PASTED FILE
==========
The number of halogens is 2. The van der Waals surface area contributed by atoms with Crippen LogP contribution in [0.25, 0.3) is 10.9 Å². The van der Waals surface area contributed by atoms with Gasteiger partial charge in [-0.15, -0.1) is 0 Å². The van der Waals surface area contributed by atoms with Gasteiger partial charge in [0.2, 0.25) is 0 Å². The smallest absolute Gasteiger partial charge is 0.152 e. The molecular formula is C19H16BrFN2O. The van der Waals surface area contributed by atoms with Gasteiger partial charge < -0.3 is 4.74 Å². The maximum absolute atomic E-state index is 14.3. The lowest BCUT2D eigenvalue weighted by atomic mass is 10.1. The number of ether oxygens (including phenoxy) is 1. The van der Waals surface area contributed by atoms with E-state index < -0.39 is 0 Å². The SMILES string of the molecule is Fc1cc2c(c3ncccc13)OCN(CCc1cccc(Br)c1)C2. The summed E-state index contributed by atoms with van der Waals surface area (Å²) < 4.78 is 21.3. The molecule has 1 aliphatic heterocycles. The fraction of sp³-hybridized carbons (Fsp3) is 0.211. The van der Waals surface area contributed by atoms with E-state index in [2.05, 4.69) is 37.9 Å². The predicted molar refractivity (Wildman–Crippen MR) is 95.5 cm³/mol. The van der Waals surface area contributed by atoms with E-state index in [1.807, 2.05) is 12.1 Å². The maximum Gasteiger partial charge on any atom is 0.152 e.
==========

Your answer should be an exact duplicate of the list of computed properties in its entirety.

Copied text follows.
The number of halogens is 2. The van der Waals surface area contributed by atoms with Crippen LogP contribution in [0.25, 0.3) is 10.9 Å². The van der Waals surface area contributed by atoms with Gasteiger partial charge in [-0.15, -0.1) is 0 Å². The van der Waals surface area contributed by atoms with Gasteiger partial charge in [0.2, 0.25) is 0 Å². The smallest absolute Gasteiger partial charge is 0.152 e. The molecular formula is C19H16BrFN2O. The van der Waals surface area contributed by atoms with Gasteiger partial charge < -0.3 is 4.74 Å². The maximum absolute atomic E-state index is 14.3. The lowest BCUT2D eigenvalue weighted by atomic mass is 10.1. The number of ether oxygens (including phenoxy) is 1. The van der Waals surface area contributed by atoms with E-state index < -0.39 is 0 Å². The SMILES string of the molecule is Fc1cc2c(c3ncccc13)OCN(CCc1cccc(Br)c1)C2. The summed E-state index contributed by atoms with van der Waals surface area (Å²) < 4.78 is 21.3. The molecule has 1 aliphatic heterocycles. The fraction of sp³-hybridized carbons (Fsp3) is 0.211. The van der Waals surface area contributed by atoms with E-state index in [2.05, 4.69) is 37.9 Å². The predicted molar refractivity (Wildman–Crippen MR) is 95.5 cm³/mol. The van der Waals surface area contributed by atoms with E-state index in [1.807, 2.05) is 12.1 Å². The maximum Gasteiger partial charge on any atom is 0.152 e.